Joining them were 92-year-old William H. Conant, Boston Nationals team owner from 1877 to 1907, Baseball Commissioner Kenesaw Mountain Landis, National League President John A. Heydler, Massachusetts Governor Alvan T. Fuller, “and hundreds of others who played the game in later years.”8
Joe Genewich was the starting pitcher for the Braves, opposing future Hall of Famer Grover Cleveland Alexander. Genewich was making his fourth start of the season, bringing a 2-1 record with a 1.12 ERA. Alexander was 2-2 with a 3.44 ERA.
The game was scoreless until the bottom of the third inning, when the Braves’ Dave Bancroft doubled to left field and scored on a single by William Marriott. In the fourth inning, Bob Smith doubled home Jimmy Welsh. Welsh had been recently purchased for $50,000, and as he batted, Conant recalled signing 1870s star Mike Kelly for $10,000. “One could buy a whole club for $50,000 in the ’70s,” joked Wright.9
In the fifth inning, Bancroft tripled home Genewich, and the Braves had a 3-0 lead. The numerous foul balls hit into the stands conjured up a memory for Wright. “We didn’t have so many balls in those days,” he recalled, “and when a ball went over a fence or into the crowd we would often halt the game for a few minutes until the ball was returned, then the ball would be put back into the game.”10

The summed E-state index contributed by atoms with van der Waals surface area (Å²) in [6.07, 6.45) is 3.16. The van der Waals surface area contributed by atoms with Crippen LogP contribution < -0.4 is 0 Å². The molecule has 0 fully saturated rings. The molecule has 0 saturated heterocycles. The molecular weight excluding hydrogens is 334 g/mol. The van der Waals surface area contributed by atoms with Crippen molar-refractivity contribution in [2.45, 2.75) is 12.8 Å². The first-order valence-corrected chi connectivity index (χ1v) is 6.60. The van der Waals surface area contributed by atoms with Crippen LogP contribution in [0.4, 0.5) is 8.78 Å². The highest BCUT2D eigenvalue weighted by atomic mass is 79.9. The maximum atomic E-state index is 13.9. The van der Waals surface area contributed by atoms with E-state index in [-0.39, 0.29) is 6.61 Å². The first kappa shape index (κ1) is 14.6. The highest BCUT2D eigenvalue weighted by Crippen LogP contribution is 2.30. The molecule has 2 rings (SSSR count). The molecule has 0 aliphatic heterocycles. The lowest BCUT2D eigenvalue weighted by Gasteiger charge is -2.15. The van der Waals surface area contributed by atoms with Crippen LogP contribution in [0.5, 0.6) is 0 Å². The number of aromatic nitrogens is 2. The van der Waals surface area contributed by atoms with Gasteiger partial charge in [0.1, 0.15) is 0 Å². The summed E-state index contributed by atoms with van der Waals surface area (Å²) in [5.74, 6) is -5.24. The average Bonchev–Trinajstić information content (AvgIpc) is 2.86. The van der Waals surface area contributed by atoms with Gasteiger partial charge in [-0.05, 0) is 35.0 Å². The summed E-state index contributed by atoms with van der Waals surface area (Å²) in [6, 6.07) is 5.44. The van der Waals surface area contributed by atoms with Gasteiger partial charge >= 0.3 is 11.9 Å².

In the sixth inning, the Cubs got on the scoreboard as Sparky Adams singled home Jigger Statz. A double steal followed by a walk to Gabby Hartnett loaded the bases. Bob Barrett’s sacrifice fly cut the Braves’ lead to 3-2. The Braves answered with two runs of their own after two were out in their half of the sixth inning. Mickey O’Neil doubled home Bob Smith and later scored on a single by Genewich to give the Braves a 5-2 lead.
Alexander lasted only six innings, surrendering 12 hits. He would one day join the ranks of the legends … but not today. “As he swung along towards the exit with his sweater over a shoulder and slightly stooped, he was a memory-stirring picture for those old time players of 50 or less years ago. In his day Alexander had been a wonderful pitcher, one of the best of all time, but those old boys in the front box seats out there know from experience, as does Alec, that the time inevitably comes when the arm loses its strength and the wrist its cunning swerve,” wrote Burton Whitman of the Boston Herald.11
Genewich allowed only two hits through the first five innings. There was a scary moment in the ninth inning as a sharp line drive by Ike McAuley hit him in the shin and “for a few moments it was thought his leg was broken, as it would not support him. It was only numbed, however,” wrote James C. O’Leary.12 Genewich struck out the last two batters to finish the complete-game 5-2 victory.
McLean reminisced. “They have much better facilities. When Wright was at short, he might have had his chest broken any time by a bad bounding ball. The diamond was not as smooth then as it is now … and what an easy time the umpires have. There are three out there. I used to work all alone, without a mask or protector in between the catcher and batter. I had to watch bases and batters. I had my jaw broken twice by foul tips, but I’m 92 and still going.”13